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A rod twelve feet long and a ring of wire,
A winder and barrel, will help thy desire
In killing a Pike; but the forked stick,
With a slit and a bladder,-and that other fine

Which our artists call snap, with a goose or a duck,

Will kill two for one, if you have any luck;
The gentry of Shropshire do merrily smile,
To see a goose and a belt the fish to beguile;
When a Pike suns himselfe and a-frogging doth

The two-inched hook is better, I know,
Than the ord'nary snaring: but still I must cry,
When the Pike is at home, minde the cookery.
BARKER-The Art of Angling. (Reprint of 1820
of the 1657 edition)


For angling-rod he took a sturdy oak;
For line, a cable that in storm ne'er broke;
His hook was such as heads the end of pole
To pluck down house ere fire consumes it whole;

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But I do mean to say, I have heard her declare, When at the same moment she had on a dress Which cost five hundred dollars, and not a cent less,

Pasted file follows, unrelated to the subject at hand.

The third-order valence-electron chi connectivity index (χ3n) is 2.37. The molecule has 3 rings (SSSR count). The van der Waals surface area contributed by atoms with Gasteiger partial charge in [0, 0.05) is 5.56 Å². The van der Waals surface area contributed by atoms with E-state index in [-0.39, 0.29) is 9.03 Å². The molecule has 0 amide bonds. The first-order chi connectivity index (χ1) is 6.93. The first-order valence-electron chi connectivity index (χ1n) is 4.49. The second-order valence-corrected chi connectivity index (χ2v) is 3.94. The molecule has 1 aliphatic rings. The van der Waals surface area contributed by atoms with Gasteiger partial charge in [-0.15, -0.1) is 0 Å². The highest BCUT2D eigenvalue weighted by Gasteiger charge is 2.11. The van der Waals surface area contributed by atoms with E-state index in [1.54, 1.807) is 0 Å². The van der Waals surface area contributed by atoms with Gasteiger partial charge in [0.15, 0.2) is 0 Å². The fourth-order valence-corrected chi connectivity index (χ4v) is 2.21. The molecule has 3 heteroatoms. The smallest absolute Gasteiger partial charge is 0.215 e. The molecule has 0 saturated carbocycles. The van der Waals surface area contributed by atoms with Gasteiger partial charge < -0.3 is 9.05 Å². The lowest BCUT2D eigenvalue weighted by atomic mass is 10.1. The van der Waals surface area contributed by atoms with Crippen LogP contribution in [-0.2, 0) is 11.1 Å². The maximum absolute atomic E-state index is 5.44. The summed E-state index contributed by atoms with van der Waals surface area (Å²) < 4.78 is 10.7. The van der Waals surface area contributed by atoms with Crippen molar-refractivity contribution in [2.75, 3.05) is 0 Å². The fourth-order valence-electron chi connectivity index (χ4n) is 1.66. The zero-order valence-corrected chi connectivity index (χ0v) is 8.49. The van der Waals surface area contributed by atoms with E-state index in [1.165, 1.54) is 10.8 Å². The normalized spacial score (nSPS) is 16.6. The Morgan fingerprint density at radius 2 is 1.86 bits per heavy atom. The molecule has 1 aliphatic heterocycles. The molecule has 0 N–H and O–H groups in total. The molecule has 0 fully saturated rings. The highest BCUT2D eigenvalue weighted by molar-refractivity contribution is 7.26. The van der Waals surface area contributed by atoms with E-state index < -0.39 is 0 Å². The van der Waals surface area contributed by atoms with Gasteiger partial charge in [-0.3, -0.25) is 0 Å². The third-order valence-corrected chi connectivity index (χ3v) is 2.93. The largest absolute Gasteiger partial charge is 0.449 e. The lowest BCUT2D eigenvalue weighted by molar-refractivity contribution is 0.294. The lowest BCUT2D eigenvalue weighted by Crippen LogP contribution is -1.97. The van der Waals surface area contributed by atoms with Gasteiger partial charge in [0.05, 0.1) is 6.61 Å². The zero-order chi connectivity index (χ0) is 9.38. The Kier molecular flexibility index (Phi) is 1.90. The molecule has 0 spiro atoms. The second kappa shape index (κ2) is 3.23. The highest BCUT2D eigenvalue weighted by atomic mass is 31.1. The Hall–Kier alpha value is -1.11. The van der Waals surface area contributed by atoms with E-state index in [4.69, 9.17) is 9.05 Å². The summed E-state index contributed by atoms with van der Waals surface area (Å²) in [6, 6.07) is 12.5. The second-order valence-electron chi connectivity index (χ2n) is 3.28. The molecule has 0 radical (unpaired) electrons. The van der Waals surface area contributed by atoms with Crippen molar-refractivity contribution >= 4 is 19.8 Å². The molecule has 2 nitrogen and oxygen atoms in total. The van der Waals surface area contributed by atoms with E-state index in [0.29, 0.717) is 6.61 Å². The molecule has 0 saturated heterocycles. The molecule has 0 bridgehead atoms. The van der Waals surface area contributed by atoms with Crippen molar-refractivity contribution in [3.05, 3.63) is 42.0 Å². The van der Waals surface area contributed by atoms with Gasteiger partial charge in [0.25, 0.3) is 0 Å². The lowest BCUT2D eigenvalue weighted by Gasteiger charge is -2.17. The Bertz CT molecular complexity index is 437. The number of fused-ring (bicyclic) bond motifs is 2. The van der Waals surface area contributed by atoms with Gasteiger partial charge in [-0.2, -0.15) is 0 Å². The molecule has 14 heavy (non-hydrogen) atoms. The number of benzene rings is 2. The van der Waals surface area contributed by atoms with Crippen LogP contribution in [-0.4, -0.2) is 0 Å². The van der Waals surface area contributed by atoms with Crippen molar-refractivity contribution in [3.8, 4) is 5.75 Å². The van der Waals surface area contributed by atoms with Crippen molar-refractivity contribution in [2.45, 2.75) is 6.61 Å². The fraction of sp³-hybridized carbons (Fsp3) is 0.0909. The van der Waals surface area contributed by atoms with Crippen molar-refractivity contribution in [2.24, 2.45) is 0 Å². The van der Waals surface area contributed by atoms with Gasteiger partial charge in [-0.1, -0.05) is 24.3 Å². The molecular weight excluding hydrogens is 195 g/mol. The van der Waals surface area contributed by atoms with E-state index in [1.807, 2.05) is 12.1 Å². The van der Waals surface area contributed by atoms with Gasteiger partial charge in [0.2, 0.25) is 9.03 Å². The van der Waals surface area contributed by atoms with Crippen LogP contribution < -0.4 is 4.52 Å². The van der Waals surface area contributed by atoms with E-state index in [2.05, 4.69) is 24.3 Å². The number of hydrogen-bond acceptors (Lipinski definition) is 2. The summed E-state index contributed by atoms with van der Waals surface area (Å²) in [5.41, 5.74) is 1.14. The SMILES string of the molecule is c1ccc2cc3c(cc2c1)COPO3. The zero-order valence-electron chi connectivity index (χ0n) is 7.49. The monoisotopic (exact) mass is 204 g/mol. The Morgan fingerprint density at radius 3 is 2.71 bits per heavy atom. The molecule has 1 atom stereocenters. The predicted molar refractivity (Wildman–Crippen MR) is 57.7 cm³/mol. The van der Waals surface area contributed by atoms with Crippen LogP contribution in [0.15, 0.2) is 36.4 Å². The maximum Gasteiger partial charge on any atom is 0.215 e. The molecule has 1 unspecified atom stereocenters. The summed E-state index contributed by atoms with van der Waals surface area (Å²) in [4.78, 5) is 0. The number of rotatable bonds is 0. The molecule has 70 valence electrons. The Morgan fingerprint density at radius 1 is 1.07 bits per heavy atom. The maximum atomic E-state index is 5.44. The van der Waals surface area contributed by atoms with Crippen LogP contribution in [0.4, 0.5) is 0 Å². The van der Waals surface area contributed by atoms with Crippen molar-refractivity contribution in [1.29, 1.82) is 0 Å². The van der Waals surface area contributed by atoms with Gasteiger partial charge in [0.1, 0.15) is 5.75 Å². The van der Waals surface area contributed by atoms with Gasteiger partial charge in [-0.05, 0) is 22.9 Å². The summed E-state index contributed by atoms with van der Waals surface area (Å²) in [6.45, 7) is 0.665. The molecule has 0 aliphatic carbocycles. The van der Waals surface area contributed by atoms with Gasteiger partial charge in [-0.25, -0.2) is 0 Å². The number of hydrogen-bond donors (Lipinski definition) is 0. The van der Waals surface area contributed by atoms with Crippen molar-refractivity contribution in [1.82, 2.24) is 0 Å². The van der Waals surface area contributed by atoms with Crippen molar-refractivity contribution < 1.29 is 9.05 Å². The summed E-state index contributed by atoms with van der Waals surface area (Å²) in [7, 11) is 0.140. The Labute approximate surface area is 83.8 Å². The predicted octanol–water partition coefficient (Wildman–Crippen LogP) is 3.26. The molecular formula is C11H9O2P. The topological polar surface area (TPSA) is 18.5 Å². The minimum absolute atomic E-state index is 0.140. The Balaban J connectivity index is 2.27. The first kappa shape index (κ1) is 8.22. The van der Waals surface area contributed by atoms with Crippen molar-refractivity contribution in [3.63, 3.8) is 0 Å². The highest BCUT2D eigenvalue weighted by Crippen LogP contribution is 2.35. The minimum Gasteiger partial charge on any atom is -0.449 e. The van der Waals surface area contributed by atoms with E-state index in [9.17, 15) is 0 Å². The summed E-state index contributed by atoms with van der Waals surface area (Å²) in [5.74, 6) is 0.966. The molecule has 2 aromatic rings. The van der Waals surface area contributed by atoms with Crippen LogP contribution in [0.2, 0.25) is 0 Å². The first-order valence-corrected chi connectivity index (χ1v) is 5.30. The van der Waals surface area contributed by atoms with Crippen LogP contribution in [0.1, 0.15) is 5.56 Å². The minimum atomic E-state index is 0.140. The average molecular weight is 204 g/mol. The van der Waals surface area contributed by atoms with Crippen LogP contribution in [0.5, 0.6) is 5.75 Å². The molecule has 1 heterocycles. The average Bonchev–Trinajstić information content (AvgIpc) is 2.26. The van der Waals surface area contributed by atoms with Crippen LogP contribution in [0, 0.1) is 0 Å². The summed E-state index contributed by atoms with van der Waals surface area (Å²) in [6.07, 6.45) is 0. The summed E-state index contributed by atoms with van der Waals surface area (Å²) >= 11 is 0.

And jewelry worth ten times more, I should


That she had not a thing in the wide world to wear!

WM. ALLEN BUTLER-Nothing to Wear.


Dresses for breakfasts, and dinners, and balls.
Dresses to sit in, and stand in, and walk in;
Dresses to dance in, and flirt in, and talk in,
Dresses in which to do nothing at all;
Dresses for Winter, Spring, Summer, and Fall;
All of them different in color and shape.
Silk, muslin, and lace, velvet, satin, and crape,
Brocade and broadcloth, and other material,
Quite as expensive and much more ethereal.
WM. ALLEN BUTLER-Nothing to Wear.

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They stript Joseph out of his coat, his coat of many colours.

Genesis. XXXVII. 23.


A night-cap deck'd his brows instead of bay,
A cap by night, a stocking all the day.
GOLDSMITH-Description of an Author's Bed-
chamber. In Citizen of the World, Letter 30.
The Author's Club. (1760)

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